William Gibson is generally credited with pioneering the modern biographical drama. He did not invent the biographical play; the lives of real people have always supplied playwrights with material. It is how Gibson combined biography with literary and dramatic techniques in The Miracle Worker that gives him the distinction of creating the model for biographical drama of the twentieth century. After winning six Tony Awards in 1960, the play has continued as one of the most popular and best-known American plays of the mid-twentieth century. This success is partially the result of the compelling nature of its characters. There is a dramatically rich conflict between a deaf, blind child who, for pity’s sake, has been allowed to behave as an animal, and an obstinate, once-blind teacher with a fierce Irish temper. Its success is also attributable to the literary qualities that give the play value as literature as well as theater.
Gibson achieved early recognition as a poet and novelist before writing the first version of The Miracle Worker for television. Each facet of his career influenced the play. As a poet, he developed a command of language and imagery. As a novelist, he developed skill in storytelling and theme development. As a writer for television, he developed facility in handling the rigors of succinct dramatic construction, character development, and theatricality. These overlapped as he discovered techniques to develop themes and to explore the thoughts of a character on stage. The end result was the creation of a language for The Miracle Worker that is almost without equal in the modern theater, at once literate and dramatic but that does not call undue attention to itself. The script, for example, is replete with religious imagery and metaphor, from the title through James Keller’s comparing Annie to the angel who wrestled Jacob, providing a great blessing after causing great pain.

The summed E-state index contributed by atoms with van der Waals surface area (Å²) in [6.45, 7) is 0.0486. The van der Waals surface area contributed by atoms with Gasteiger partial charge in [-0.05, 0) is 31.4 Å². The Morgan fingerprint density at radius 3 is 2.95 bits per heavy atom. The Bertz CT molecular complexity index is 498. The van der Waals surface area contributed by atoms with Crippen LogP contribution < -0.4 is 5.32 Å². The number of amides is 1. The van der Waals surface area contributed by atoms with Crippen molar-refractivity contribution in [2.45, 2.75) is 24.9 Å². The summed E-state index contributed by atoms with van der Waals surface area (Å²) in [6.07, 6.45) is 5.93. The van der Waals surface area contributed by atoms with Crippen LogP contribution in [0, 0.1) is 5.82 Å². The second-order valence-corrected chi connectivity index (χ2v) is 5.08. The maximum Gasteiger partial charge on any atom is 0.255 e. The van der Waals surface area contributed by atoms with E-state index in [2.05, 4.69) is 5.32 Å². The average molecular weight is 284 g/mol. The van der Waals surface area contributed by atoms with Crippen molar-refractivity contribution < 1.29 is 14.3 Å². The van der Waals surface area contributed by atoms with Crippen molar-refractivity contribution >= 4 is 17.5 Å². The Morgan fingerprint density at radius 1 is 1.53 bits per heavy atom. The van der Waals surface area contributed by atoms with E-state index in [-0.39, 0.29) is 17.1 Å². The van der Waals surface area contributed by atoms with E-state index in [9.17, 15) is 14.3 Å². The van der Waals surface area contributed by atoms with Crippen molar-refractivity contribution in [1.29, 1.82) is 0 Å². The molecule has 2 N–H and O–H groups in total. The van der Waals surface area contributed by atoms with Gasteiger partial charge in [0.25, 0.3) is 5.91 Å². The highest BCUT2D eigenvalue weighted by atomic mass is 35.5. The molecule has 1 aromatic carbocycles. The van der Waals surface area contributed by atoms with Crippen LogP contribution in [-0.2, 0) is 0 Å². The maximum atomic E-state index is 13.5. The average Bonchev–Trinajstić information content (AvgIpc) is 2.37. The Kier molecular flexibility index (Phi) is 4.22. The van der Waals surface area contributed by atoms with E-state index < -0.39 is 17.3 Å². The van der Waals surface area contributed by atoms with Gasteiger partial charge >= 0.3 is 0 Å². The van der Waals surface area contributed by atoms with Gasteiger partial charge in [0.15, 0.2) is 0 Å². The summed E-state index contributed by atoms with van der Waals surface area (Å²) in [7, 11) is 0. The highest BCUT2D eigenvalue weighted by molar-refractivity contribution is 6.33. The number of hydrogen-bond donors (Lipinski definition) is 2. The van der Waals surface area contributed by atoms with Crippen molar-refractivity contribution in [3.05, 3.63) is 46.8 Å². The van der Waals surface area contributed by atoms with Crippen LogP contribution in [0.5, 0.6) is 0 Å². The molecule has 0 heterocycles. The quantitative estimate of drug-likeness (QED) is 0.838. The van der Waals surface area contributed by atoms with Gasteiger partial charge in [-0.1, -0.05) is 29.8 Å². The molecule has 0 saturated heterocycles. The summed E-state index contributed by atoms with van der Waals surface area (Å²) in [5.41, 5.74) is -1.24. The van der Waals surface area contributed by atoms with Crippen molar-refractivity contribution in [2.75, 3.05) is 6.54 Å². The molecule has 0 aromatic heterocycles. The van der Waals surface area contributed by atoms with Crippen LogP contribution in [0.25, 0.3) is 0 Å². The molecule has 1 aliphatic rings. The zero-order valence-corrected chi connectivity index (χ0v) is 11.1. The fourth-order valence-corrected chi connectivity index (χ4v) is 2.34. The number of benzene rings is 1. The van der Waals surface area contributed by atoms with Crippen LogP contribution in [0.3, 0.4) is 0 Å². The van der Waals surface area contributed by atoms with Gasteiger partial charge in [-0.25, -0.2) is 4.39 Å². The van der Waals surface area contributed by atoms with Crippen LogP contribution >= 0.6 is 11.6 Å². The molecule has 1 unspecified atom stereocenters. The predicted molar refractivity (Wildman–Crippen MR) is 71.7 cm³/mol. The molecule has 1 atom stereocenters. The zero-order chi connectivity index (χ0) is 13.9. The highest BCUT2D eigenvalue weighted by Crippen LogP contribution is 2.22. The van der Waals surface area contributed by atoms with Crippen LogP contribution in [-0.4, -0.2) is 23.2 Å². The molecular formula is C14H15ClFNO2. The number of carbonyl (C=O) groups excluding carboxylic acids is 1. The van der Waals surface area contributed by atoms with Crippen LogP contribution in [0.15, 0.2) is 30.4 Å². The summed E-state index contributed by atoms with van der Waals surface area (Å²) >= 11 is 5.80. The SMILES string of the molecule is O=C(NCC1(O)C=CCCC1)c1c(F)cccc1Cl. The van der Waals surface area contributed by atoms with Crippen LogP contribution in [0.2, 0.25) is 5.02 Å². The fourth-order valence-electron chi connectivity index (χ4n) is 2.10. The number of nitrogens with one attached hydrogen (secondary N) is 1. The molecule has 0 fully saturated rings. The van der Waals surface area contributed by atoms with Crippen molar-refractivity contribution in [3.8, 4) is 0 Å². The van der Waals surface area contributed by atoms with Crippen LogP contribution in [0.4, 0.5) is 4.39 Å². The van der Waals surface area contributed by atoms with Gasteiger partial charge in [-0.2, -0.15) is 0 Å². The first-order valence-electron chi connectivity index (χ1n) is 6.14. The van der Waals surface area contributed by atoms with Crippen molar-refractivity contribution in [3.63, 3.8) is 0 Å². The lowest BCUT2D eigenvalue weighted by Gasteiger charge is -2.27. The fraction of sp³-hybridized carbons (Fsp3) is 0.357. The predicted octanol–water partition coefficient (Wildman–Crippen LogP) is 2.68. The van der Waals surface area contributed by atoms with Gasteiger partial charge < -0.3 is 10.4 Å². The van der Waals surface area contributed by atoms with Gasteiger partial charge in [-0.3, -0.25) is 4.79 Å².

In his book Shakespeare’s Game (1978), Gibson develops a theory of drama that was greatly influenced by his wife, Margaret Brenman, a psychoanalyst. The Miracle Worker is a prime example of Gibson’s theory that the roots of dramatic conflict lie in cognitive psychology, specifically examining the struggles of the individual against social and psychological isolation. Helen Keller is isolated by her deafness, her blindness, and her family’s inability to discipline her. Discipline would include her in everyday family life. Annie Sullivan is isolated psychologically when the death of her brother, Jimmie, leaves her spiritually dead, looking for a “resurrection”; she is isolated physically as the intruder facing the almost insurmountable obstacle of breaking into Helen’s world. Annie also must fight for the right to wage the battle to educate Helen. Annie’s chief weapon is language, another recurring theme in Gibson’s collective works. For Gibson, language has the power to illuminate the mind even more than eyes illuminate the world. Through Annie, he preaches language, theorizes language, and practices language at every opportunity. Even in the midst of their most physical battles, Annie never stops fingerspelling words, language, into the...
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